Bawdsey Battery

Bawdsey battery was part of Harwich Fire Command. The battery was a purpose built structure . The guns had concrete roofs and  all round cover  except the embrasures. The magazines, watch shelters and gun stores were concrete and partly below ground and connected to the guns by covered passages.

 

The battery observation post was a four story concrete building. The basement was noted as being  damp and not used. The ground floor was used as an armoury, first floor was a telephone room and the second floor housed the Barr and Stroud rangefinder. The Gun control observation post was in a narrow concrete slit trench between the guns. Remains on the beach suggest an anti-tank wall was constructed, extending the seawall already in place as an anti-tank barrier.

 

Two CASL’s were on each flank of the battery, housed in concrete buildings.  An engine room was constructed out of brick and concrete.

 

Barracks, messes, ablutions, stores etc were in a spinney at the rear of the battery.

 

Ammunition as at 31st Dec 1943 was given as:

 

 

 

 

 

 

 

 

 

 

 

 

 

 

 

 

Two UP projectors are also noted as forming part of the battery’s defence, each surrounded by five ammunition lockers holding 16 rounds each.  One was located to the south of the battery, one to the west.  A 75mm gun was normally kept near the Martello Tower as there was a gap in the scaffolding which was useful for practice firing. A platform for an operational site was in defence sector ‘A’, west of the most northerly Nissan hut in the spinney.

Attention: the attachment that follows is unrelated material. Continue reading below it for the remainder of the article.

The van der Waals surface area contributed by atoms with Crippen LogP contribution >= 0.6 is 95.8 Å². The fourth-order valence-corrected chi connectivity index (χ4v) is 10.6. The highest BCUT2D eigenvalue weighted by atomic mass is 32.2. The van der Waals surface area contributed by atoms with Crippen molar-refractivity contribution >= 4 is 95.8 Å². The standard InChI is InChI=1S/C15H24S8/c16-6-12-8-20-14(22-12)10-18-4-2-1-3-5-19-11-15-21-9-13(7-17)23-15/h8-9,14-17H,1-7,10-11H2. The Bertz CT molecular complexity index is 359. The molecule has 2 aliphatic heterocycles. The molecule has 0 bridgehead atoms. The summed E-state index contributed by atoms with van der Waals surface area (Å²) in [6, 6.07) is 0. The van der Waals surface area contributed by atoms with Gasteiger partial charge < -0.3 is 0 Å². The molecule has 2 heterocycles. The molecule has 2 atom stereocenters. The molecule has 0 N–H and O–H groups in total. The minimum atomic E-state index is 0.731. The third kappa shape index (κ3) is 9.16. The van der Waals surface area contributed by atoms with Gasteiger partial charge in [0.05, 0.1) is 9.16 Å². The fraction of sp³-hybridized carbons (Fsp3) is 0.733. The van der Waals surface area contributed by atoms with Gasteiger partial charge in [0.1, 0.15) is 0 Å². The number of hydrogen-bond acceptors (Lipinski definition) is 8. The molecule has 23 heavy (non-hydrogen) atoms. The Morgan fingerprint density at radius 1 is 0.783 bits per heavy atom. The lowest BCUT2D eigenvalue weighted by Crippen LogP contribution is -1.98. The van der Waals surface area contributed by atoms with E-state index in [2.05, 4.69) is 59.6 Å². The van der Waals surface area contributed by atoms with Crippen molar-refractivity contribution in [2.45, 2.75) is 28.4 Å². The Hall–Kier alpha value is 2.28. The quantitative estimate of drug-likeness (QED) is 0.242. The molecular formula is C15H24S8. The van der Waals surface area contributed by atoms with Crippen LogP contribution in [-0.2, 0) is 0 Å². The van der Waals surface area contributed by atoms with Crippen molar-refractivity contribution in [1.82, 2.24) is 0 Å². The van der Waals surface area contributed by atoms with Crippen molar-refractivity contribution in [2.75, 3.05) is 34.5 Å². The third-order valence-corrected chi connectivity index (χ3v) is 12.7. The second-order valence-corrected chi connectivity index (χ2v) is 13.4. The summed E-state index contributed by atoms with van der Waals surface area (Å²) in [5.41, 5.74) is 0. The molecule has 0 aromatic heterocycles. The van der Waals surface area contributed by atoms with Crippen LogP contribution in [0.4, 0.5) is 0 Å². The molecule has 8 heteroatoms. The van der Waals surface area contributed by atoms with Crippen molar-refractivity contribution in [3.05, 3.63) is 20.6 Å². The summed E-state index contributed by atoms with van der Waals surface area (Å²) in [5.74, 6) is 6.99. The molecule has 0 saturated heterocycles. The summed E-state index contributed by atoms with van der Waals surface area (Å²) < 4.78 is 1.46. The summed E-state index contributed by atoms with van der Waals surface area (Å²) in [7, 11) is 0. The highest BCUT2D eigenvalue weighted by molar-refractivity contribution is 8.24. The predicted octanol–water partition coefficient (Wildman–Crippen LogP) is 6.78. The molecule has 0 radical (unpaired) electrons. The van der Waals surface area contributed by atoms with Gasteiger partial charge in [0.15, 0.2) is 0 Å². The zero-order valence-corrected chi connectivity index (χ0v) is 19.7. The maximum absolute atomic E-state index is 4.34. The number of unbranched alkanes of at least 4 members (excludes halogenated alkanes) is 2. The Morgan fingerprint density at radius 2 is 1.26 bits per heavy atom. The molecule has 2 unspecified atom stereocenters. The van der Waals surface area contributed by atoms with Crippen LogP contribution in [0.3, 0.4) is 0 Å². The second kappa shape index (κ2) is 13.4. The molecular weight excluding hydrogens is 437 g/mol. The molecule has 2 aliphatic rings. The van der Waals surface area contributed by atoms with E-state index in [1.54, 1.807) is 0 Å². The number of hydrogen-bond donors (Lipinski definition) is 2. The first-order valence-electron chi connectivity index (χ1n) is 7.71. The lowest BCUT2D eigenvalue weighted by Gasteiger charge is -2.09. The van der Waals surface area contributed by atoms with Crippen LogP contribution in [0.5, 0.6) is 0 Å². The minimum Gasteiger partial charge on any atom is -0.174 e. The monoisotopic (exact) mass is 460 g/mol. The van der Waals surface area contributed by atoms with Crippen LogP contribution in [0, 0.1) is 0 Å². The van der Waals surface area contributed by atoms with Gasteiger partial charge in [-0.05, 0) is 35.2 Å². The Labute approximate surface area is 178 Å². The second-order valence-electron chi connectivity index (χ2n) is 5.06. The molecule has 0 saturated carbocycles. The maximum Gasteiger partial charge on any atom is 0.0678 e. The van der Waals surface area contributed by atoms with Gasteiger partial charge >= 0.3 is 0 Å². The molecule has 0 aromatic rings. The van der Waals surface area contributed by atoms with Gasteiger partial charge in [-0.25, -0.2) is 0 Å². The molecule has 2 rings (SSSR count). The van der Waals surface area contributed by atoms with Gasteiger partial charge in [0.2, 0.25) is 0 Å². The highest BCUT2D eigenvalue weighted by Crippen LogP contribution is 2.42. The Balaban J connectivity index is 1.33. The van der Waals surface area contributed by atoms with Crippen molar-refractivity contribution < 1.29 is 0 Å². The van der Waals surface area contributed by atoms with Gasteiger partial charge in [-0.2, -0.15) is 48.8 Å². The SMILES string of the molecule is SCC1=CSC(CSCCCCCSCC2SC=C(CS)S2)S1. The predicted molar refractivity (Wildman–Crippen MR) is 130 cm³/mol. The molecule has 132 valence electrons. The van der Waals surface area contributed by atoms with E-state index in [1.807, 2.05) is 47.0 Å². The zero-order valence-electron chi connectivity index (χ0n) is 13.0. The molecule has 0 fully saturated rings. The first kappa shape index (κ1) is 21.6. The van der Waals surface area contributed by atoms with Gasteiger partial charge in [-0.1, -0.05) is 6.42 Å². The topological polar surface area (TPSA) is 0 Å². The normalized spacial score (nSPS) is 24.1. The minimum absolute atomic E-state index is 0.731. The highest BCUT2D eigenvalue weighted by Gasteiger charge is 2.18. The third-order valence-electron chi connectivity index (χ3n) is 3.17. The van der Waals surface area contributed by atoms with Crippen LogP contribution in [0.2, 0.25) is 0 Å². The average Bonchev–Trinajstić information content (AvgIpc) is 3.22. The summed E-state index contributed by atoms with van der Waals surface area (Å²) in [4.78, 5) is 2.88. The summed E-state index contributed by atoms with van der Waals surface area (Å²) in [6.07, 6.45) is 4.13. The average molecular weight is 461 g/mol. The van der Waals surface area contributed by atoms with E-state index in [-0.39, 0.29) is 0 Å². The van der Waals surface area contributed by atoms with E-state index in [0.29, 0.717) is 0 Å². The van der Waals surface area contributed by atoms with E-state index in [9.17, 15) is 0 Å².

In December 1943 the personnel of the battery was reduced to one captain, one sergeant, two bombardiers, three gunners and one cook.

 

The only defence scheme in for the battery remaining in the records at TNA is dated 3rd March 1944. The intention was to keep the guns in action and hold the battery to the last man. Three  defence sectors were located as follows:  ‘A’ sector, NW of the battery consisting of two posts of weapon-pits,  ‘A1’ with 10 men and ‘A2’ with a 11 men, two spigot mortars and a Bren gun. ‘B’ sector was to the west of the battery with 10 men, a twin Solothurn mg and spigot mortar. ‘C’ sector was to the south of the battery, located in the Martello Tower (11 men and 1 Bren). A mobile force for offensive defence consisted of 22 men with two Brens and was to take post at the Watch Shelters. The location of the nearest troops was noted as Bawdsey Manor, little help could be expected. The defence posts of the battery were to be manned by platoons from Alderton, Hollesley and Ramsholt,  5th Suffolk Battalion Home Guard.

 

A  First Aid Point was located near the magazines in the gun position. Seriously wounded were to be evacuated to Bawdsey Manor.

 

The Gun Battery today is still well preserved, although the gun emplacements lack the overhead cover. The CASL’s along with two Type 22 Pillboxes have now fallen into the sea along with much of the anti-tank wall.

 

 

 

 

 

 

 

 

 

 

 

 

 

 

 

 

 

 

 

 

 

 

 

 

 

 

 

 

 

 

 

 

 

 

 

 

Top Left: Plan of Battery based on remains today and documentary evidence.

Top Right: Aerial photo of Battery as it is today.

Bottom Left: Photo of Battery taken from BOP.

Bottom Middle: Remains of anti-tank wall.

Bottom Right: Battery Observation Post

 

 

 

 

 

 

 

 

 

Technical details:

 

Guns: two BL 6” (Naval) Mk vii on P vii mountings. No 1 gun manufactured in 1918 and No 2 in 1918.

Range Finder:  Barr and Stroud(Naval) 9ft. Type FQ 11 No 1544. Magnification x28.

CASL’s: Two projectors  Mk V (AA). Reflectors 90cm. 22kw Lister diesel engine (38 h.p)

 

Reference: Bawdsey Fort Record Book, TNA

bawdsey battery plan Bawdsery aerial View of Bawdsey battery Anti-tank wall, Bawdsey battery 2011_0627pakefield0031